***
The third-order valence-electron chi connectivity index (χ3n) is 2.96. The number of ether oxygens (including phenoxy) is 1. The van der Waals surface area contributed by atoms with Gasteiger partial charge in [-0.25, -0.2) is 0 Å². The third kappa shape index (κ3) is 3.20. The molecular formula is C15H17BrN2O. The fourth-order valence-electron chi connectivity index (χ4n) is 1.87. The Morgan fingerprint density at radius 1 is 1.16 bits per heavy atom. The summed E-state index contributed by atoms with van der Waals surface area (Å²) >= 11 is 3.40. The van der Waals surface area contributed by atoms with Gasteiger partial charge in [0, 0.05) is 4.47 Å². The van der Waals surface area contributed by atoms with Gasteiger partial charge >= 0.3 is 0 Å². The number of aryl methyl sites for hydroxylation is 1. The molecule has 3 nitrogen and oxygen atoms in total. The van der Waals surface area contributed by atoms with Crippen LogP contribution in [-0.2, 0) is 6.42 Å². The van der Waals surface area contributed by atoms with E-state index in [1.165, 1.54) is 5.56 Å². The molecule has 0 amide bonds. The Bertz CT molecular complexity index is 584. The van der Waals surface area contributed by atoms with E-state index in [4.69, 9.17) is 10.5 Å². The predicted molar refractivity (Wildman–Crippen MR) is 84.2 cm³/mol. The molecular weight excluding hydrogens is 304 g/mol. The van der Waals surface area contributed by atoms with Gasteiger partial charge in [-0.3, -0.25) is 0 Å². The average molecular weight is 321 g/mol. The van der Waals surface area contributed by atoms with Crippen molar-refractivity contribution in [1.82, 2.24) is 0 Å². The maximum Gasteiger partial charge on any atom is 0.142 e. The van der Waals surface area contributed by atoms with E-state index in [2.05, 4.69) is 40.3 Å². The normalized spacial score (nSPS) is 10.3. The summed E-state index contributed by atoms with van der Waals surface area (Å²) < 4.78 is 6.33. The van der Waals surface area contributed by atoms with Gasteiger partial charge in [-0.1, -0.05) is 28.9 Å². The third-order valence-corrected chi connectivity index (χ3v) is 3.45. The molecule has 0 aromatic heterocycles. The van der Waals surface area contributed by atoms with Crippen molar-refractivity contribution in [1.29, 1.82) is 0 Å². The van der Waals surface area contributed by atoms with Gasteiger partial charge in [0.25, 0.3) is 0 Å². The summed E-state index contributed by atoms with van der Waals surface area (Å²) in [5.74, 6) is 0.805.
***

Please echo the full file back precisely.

The third-order valence-electron chi connectivity index (χ3n) is 2.96. The number of ether oxygens (including phenoxy) is 1. The van der Waals surface area contributed by atoms with Gasteiger partial charge in [-0.25, -0.2) is 0 Å². The third kappa shape index (κ3) is 3.20. The molecular formula is C15H17BrN2O. The fourth-order valence-electron chi connectivity index (χ4n) is 1.87. The Morgan fingerprint density at radius 1 is 1.16 bits per heavy atom. The summed E-state index contributed by atoms with van der Waals surface area (Å²) >= 11 is 3.40. The van der Waals surface area contributed by atoms with Gasteiger partial charge in [0, 0.05) is 4.47 Å². The van der Waals surface area contributed by atoms with Gasteiger partial charge >= 0.3 is 0 Å². The number of aryl methyl sites for hydroxylation is 1. The molecule has 3 nitrogen and oxygen atoms in total. The van der Waals surface area contributed by atoms with Crippen LogP contribution in [-0.2, 0) is 6.42 Å². The van der Waals surface area contributed by atoms with E-state index in [1.165, 1.54) is 5.56 Å². The molecule has 0 amide bonds. The Bertz CT molecular complexity index is 584. The van der Waals surface area contributed by atoms with E-state index in [4.69, 9.17) is 10.5 Å². The predicted molar refractivity (Wildman–Crippen MR) is 84.2 cm³/mol. The molecular weight excluding hydrogens is 304 g/mol. The van der Waals surface area contributed by atoms with Gasteiger partial charge in [-0.3, -0.25) is 0 Å². The average molecular weight is 321 g/mol. The van der Waals surface area contributed by atoms with Crippen molar-refractivity contribution in [1.82, 2.24) is 0 Å². The maximum Gasteiger partial charge on any atom is 0.142 e. The van der Waals surface area contributed by atoms with E-state index in [2.05, 4.69) is 40.3 Å². The normalized spacial score (nSPS) is 10.3. The summed E-state index contributed by atoms with van der Waals surface area (Å²) < 4.78 is 6.33. The van der Waals surface area contributed by atoms with Gasteiger partial charge in [-0.1, -0.05) is 28.9 Å². The third-order valence-corrected chi connectivity index (χ3v) is 3.45. The molecule has 0 aromatic heterocycles. The van der Waals surface area contributed by atoms with Crippen molar-refractivity contribution in [1.29, 1.82) is 0 Å². The van der Waals surface area contributed by atoms with Gasteiger partial charge in [0.25, 0.3) is 0 Å². The summed E-state index contributed by atoms with van der Waals surface area (Å²) in [5.74, 6) is 0.805.